Work Equestrian Statue of Bartolomeo Colleoni in Venice
Department of Prints and Drawings: 19th century
Statue équestre du Colleoni
Prints and Drawings
A exceptionally talented artist, Bonington was celebrated by the French artists and critics of his time, who acknowledged their debt to him. He spent time in Venice in 1826. His frequent walks around the city are attested to by numerous drawings, watercolors and paintings, notable examples of which can be found in the Louvre' holdings. This Equestrian Statue of Bartolomeo Colleoni, one of the masterpieces of the Frédéric Villot collection, is among his most famous works of this period.
Bonington and Delacroix
Bonington was schooled in the tradition of the English watercolorists Girtin and Cotman. Arriving in France at the age of fifteen, he very quickly became one of the most influential members of a group of young artists associated with the studio of Antoine-Jean Gros. His encounter with Delacroix was a critical turning point in his career. After working together in England in 1825, the two artists shared a studio for a time in Paris, united by close ties of friendship. Bonington imparted to Delacroix his taste for vivid, brilliant colors, and his exemplary watercolor technique.
Venice and the Romantics
The year 1826 saw the peak of Bonington's brief career, cut short by tuberculosis. The artist traveled to Italy in the company of Baron Charles Rivet (1800-1872). The two men hurriedly visited Milan, Brescia, Lakes Garda and Verona because Bonington, according to Rivet, "thought only of Venice". To the Romantics, the city, which had been in rapid decline since the Austrian occupation, was a masterpiece that nature was irrevocably dissolving before their eyes. It seems that for Bonington the melancholy that gave rise to this notion was coupled with the need to fully record a city that he might never see again.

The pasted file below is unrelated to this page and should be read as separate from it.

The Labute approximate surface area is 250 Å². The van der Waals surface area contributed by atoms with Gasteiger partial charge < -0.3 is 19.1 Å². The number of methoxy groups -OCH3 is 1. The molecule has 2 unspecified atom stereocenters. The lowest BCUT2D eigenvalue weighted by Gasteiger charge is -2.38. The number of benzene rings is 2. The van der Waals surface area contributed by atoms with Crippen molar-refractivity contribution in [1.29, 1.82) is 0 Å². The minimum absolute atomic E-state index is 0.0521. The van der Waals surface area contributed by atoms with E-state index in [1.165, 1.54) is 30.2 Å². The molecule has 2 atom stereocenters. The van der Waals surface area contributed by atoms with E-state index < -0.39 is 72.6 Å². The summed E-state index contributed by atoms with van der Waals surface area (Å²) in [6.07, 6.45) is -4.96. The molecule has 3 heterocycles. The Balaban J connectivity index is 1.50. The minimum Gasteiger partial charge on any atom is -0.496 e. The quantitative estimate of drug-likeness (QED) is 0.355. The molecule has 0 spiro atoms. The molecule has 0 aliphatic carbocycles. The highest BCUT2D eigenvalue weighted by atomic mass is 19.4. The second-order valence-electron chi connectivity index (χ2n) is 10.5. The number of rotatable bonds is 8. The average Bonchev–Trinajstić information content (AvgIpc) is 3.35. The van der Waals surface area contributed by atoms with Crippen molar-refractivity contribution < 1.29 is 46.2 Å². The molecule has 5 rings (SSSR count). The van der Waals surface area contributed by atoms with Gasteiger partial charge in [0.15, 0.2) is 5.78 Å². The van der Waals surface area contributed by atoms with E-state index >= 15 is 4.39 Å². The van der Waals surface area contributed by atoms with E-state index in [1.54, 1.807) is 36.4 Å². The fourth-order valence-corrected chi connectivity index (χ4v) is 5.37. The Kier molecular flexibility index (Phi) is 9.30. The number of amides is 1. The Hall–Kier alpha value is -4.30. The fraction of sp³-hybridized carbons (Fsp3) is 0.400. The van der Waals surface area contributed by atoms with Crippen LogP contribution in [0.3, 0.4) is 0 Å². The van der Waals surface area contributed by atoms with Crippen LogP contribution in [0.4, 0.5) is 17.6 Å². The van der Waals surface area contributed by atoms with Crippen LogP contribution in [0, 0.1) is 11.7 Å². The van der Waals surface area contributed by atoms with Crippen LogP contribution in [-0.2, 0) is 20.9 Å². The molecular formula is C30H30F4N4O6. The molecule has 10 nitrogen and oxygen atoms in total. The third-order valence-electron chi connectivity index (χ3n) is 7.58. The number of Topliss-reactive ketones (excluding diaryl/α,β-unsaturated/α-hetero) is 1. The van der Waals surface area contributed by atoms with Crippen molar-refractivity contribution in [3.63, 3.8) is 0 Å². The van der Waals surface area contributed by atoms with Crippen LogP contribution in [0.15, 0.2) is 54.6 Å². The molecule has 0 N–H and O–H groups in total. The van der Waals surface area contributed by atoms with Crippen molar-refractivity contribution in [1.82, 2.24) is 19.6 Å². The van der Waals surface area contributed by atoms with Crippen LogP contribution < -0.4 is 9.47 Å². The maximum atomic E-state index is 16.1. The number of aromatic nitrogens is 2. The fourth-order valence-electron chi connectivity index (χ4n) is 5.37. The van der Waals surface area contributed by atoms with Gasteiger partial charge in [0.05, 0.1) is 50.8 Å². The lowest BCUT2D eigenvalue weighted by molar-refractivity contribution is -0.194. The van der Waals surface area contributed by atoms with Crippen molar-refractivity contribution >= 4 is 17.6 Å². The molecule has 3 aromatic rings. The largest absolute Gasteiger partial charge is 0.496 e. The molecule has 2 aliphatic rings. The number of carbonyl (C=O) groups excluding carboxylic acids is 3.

The glorification of a condottiere
The stay in the City of the Doges lasted from April 20th to May 19th. Bonington took great pleasure in exploring Venice-the city's changing light and brightly-colored buildings suited his technique admirably. The watercolor in the Louvre's collection is one of Bonington's most famous works. Its subject is the equestrian statue of Bartolomeo Colleoni (1400-1475), among the sculptor Verrocchio's most famous works in Venice, located near the Basilica of Santi Giovanni e Paolo. Several pencil sketches, preserved in England (collection of the Count of Shelburne, Wobood), show how Bonington circled the statue before finding the ideal angle. The changing daylight dramatises the scene and creates high contrasts that emphasize the monument's imposing character and the condottiere's restrained vitality.
BibliographyNoon P. , Richard Parkes Bonington "Du plaisir de peindre", Editions de la Réunion des Musées Nationaux, 1991 n 100
Sérullaz A. , D'outre-Manche : L'art britannique dans les collections publiques françaises, Editions de la Réunion des Musées Nationaux, 1994, n 141
Richard Parkes Bonington (Arnold, Nottinghamshire, 1802 - London, 1828)
Equestrian Statue of Bartolomeo Colleoni in Venice
Watercolor and gouache over sketch in graphite
H.: 23.2 cm; W.: 17.5 cm
Probably part of the Lewis Brown collection, sold March 12, 1839; Frédéric Villot collection; sold in Paris, January 25, 1864, no. 76; acquired at this auction
Due to their fragility, works on paper are not on permanent display in the museum.
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